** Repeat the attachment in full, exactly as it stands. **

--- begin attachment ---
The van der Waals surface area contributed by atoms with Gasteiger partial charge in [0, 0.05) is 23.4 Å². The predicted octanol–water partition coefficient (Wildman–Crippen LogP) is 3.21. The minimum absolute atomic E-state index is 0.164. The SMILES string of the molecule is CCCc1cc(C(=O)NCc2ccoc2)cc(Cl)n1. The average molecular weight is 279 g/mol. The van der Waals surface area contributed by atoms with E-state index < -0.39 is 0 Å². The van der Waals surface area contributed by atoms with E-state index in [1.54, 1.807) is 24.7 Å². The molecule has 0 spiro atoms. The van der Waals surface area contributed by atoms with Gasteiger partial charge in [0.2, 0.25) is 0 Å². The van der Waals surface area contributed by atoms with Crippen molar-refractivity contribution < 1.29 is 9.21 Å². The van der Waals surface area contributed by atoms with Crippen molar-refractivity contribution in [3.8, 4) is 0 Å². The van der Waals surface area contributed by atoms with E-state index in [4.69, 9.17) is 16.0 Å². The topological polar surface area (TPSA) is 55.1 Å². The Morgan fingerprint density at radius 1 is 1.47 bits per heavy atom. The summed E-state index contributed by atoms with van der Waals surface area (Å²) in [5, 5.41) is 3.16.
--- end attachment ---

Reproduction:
The van der Waals surface area contributed by atoms with Gasteiger partial charge in [0, 0.05) is 23.4 Å². The predicted octanol–water partition coefficient (Wildman–Crippen LogP) is 3.21. The minimum absolute atomic E-state index is 0.164. The SMILES string of the molecule is CCCc1cc(C(=O)NCc2ccoc2)cc(Cl)n1. The average molecular weight is 279 g/mol. The van der Waals surface area contributed by atoms with E-state index < -0.39 is 0 Å². The van der Waals surface area contributed by atoms with E-state index in [1.54, 1.807) is 24.7 Å². The molecule has 0 spiro atoms. The van der Waals surface area contributed by atoms with Gasteiger partial charge in [0.2, 0.25) is 0 Å². The van der Waals surface area contributed by atoms with Crippen molar-refractivity contribution < 1.29 is 9.21 Å². The van der Waals surface area contributed by atoms with Crippen molar-refractivity contribution in [3.8, 4) is 0 Å². The van der Waals surface area contributed by atoms with E-state index in [4.69, 9.17) is 16.0 Å². The topological polar surface area (TPSA) is 55.1 Å². The Morgan fingerprint density at radius 1 is 1.47 bits per heavy atom. The summed E-state index contributed by atoms with van der Waals surface area (Å²) in [5, 5.41) is 3.16.